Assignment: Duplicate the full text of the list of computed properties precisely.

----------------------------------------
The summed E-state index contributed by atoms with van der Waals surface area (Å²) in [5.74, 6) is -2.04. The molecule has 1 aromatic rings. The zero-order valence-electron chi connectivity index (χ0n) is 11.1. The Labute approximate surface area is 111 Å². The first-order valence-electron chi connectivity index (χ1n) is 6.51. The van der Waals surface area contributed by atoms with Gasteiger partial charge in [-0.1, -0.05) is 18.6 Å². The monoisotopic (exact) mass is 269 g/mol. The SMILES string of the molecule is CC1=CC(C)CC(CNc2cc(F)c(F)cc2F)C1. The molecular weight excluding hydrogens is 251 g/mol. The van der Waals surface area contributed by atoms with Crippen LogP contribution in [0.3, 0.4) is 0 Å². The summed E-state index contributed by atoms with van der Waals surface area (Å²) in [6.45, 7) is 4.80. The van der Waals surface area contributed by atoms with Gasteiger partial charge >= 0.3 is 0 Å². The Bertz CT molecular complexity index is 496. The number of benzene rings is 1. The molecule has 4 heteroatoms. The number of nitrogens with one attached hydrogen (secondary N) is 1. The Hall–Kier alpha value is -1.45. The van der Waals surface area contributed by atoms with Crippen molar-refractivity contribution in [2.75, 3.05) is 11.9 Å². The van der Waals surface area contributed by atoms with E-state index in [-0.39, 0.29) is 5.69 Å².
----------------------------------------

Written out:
The summed E-state index contributed by atoms with van der Waals surface area (Å²) in [5.74, 6) is -2.04. The molecule has 1 aromatic rings. The zero-order valence-electron chi connectivity index (χ0n) is 11.1. The Labute approximate surface area is 111 Å². The first-order valence-electron chi connectivity index (χ1n) is 6.51. The van der Waals surface area contributed by atoms with Gasteiger partial charge in [-0.1, -0.05) is 18.6 Å². The monoisotopic (exact) mass is 269 g/mol. The SMILES string of the molecule is CC1=CC(C)CC(CNc2cc(F)c(F)cc2F)C1. The molecular weight excluding hydrogens is 251 g/mol. The van der Waals surface area contributed by atoms with Crippen LogP contribution in [0.3, 0.4) is 0 Å². The summed E-state index contributed by atoms with van der Waals surface area (Å²) in [6.45, 7) is 4.80. The van der Waals surface area contributed by atoms with Gasteiger partial charge >= 0.3 is 0 Å². The Bertz CT molecular complexity index is 496. The number of benzene rings is 1. The molecule has 4 heteroatoms. The number of nitrogens with one attached hydrogen (secondary N) is 1. The Hall–Kier alpha value is -1.45. The van der Waals surface area contributed by atoms with Crippen molar-refractivity contribution in [2.75, 3.05) is 11.9 Å². The van der Waals surface area contributed by atoms with E-state index in [-0.39, 0.29) is 5.69 Å².